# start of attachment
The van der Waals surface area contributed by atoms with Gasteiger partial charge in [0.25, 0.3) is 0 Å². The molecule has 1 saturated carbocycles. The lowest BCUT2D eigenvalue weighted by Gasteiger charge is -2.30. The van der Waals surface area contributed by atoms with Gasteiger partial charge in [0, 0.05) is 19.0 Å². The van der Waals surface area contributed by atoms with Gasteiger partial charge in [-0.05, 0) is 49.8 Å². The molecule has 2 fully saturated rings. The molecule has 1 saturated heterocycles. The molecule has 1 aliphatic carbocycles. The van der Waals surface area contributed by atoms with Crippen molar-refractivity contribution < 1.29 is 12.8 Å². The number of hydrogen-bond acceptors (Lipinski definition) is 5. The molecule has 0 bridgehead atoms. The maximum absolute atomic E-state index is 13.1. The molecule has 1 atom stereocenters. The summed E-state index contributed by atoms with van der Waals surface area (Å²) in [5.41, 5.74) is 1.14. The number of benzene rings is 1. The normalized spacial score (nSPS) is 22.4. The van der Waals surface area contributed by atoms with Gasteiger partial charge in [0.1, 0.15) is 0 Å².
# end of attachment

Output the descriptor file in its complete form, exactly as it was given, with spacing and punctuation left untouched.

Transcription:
The van der Waals surface area contributed by atoms with Gasteiger partial charge in [0.25, 0.3) is 0 Å². The molecule has 1 saturated carbocycles. The lowest BCUT2D eigenvalue weighted by Gasteiger charge is -2.30. The van der Waals surface area contributed by atoms with Gasteiger partial charge in [0, 0.05) is 19.0 Å². The van der Waals surface area contributed by atoms with Gasteiger partial charge in [-0.05, 0) is 49.8 Å². The molecule has 2 fully saturated rings. The molecule has 1 saturated heterocycles. The molecule has 1 aliphatic carbocycles. The van der Waals surface area contributed by atoms with Crippen molar-refractivity contribution < 1.29 is 12.8 Å². The number of hydrogen-bond acceptors (Lipinski definition) is 5. The molecule has 0 bridgehead atoms. The maximum absolute atomic E-state index is 13.1. The molecule has 1 atom stereocenters. The summed E-state index contributed by atoms with van der Waals surface area (Å²) in [5.41, 5.74) is 1.14. The number of benzene rings is 1. The normalized spacial score (nSPS) is 22.4. The van der Waals surface area contributed by atoms with Gasteiger partial charge in [0.1, 0.15) is 0 Å².